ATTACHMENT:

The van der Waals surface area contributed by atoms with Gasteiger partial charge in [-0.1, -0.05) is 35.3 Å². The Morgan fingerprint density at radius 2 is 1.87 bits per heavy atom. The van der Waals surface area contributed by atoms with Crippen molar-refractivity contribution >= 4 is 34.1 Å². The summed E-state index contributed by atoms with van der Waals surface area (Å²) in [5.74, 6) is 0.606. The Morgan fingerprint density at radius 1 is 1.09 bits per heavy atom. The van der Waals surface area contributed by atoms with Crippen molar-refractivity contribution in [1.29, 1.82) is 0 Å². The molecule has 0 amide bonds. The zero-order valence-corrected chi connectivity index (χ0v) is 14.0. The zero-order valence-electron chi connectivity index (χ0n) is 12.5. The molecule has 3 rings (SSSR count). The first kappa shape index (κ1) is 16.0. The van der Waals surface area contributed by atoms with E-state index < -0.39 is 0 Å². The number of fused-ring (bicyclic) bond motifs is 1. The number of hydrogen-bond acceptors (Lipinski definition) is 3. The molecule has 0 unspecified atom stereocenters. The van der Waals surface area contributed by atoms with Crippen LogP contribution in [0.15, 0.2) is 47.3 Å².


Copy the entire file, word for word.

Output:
The van der Waals surface area contributed by atoms with Gasteiger partial charge in [-0.1, -0.05) is 35.3 Å². The Morgan fingerprint density at radius 2 is 1.87 bits per heavy atom. The van der Waals surface area contributed by atoms with Crippen molar-refractivity contribution >= 4 is 34.1 Å². The summed E-state index contributed by atoms with van der Waals surface area (Å²) in [5.74, 6) is 0.606. The Morgan fingerprint density at radius 1 is 1.09 bits per heavy atom. The van der Waals surface area contributed by atoms with Crippen molar-refractivity contribution in [1.29, 1.82) is 0 Å². The molecule has 0 amide bonds. The zero-order valence-corrected chi connectivity index (χ0v) is 14.0. The zero-order valence-electron chi connectivity index (χ0n) is 12.5. The molecule has 3 rings (SSSR count). The first kappa shape index (κ1) is 16.0. The van der Waals surface area contributed by atoms with E-state index < -0.39 is 0 Å². The number of fused-ring (bicyclic) bond motifs is 1. The number of hydrogen-bond acceptors (Lipinski definition) is 3. The molecule has 0 unspecified atom stereocenters. The van der Waals surface area contributed by atoms with Crippen LogP contribution in [0.15, 0.2) is 47.3 Å².